The full report, which details Recovery Act effects on job creation and calls for more fiscal relief for states, can be downloaded in .pdf form.
Governor Rick Perry, Lt Gov. David Dewhurst, and House Speaker Joe Straus recently ordered state agencies to make a 5 percent cut in their budgets, as the state is staring at a potentially huge budget gap when the Legislature returns next session. For the Department of Public Safety, that will mean almost $15 million in cuts, with more than $10 million of that chunk coming out of border security operations. Luckily, Recovery Act funds allocated to prevent such cuts in law enforcement operations will save jobs and keep supporting the work of local sheriffs working along the border.
Meanwhile, the budget gap is looming large on the minds of state and local government officials, and some groups are calling on the federal government to continue the Recovery Act aid that is keeping many states afloat. The Center for Public Policy Priorities, a think tank based in Austin, has sent a letter to Congressional leaders asking them to provide more of the Medicaid and education funding that closed 98 percent of Texas' budget gap last session. That gap could be as much as $17 billion when the Legislature returns in January of 2011.
The education, homeless assistance, and career development sectors all got a significant boost from Recovery Act funds in the last quarter of 2009, according to reports released on Recovery.gov. More than 28,000 jobs were created or saved between October and the end of the year due to contracts and grants stemming from the Recovery Act, with a majority of those jobs created by grants for education entities, including Head Start and Early Head Start programs and special education. The reports cover only grants, contracts, and loans during the last quarter of 2009, so they do not include economic activity created by the tax breaks, entitlements, and unemployment insurance contained in the Recovery Act.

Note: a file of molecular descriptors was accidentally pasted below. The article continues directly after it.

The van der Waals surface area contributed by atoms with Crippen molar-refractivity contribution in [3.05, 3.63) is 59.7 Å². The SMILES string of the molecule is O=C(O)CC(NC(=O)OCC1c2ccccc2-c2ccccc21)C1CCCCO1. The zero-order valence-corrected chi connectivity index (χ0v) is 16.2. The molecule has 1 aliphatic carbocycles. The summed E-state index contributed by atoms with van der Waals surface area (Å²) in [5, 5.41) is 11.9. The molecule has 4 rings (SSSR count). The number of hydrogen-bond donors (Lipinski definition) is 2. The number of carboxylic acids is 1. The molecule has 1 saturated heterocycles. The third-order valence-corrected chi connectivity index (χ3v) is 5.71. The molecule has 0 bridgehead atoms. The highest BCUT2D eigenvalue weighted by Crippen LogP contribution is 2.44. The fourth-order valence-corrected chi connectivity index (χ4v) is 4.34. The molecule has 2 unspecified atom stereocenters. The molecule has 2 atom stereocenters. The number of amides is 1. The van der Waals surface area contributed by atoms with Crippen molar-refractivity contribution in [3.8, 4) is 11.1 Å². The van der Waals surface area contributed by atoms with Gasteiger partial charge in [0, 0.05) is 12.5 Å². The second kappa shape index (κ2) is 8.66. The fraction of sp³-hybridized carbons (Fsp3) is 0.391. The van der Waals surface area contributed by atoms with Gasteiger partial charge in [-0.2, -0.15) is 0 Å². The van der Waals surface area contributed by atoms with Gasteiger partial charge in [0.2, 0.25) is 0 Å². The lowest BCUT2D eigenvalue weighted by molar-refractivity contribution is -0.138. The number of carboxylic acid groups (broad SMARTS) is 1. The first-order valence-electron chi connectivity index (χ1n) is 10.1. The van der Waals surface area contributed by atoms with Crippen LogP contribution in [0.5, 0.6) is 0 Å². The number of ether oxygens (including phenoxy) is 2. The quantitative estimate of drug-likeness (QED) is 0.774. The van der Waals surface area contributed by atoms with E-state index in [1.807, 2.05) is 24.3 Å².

Keep reading for more on the jobs, the data, and the programs.
Texas created more jobs than all but three states during the last quarter of Recovery Act spending, an improvement from its tenth-place finish in the first round of reporting. The single largest Recovery Act job creator in Texas last quarter was the State Fiscal Stabilization Fund, a pot of more than $3 billion that was allocated to improve educational outcomes and equality while ensuring that no services were cut because of state and local budget gaps. More than 12,000 teachers, administrators, and others had their jobs saved or created during the reporting period. Other funding streams dedicated to education were responsible for thousands more jobs; for example, 250 jobs were spread across 50 Head Start and Early Head Start programs across the state.
When the first reports came out last October, we highlighted Department of Labor (DOL) programs that had created almost 5,800 jobs to that point, many of which were green jobs. Similar data is found in these latest reports, with DOL work programs, Work-Study placements, and Americorps expansions combining to connects thousands more people with good jobs. The AmeriCorps projects are funding hundreds of people as they engage in community service in locations across the state, doing work with homeless populations, helping kids prepare for college, and enhancing literacy.
The data was compiled in a new way this time around, as recipients were instructed to add up all of the hours spent on Recovery Act projects rather than counting each job individually. The new method was meant to make the process simpler and less subjective. Accuracy is still a concern, as it was in the initial round of reports. For instance, while 3,191 enitities filed reports for this period, only 1,255 reported creating at least one job. The remaining 1,936 entities collected more than $847 million for a range of projects, yet they reported either zero job creation or fractions of a job. While many of those projects have yet to get under way and many more involved little more than purchasing new equipment or supplies, a number of them have simply been misreported. For example, one road construction project underway in Bryan received more than $670,000 and lists a number of positions—including superintendents, truck drivers, and carpenters—that are being filled due to Recovery Act funds, but its job creation column still says zero. Instances such as this are bound to create underreporting and overreporting, but the data overall is a fairly accurate count of spending and job creation throughout the state.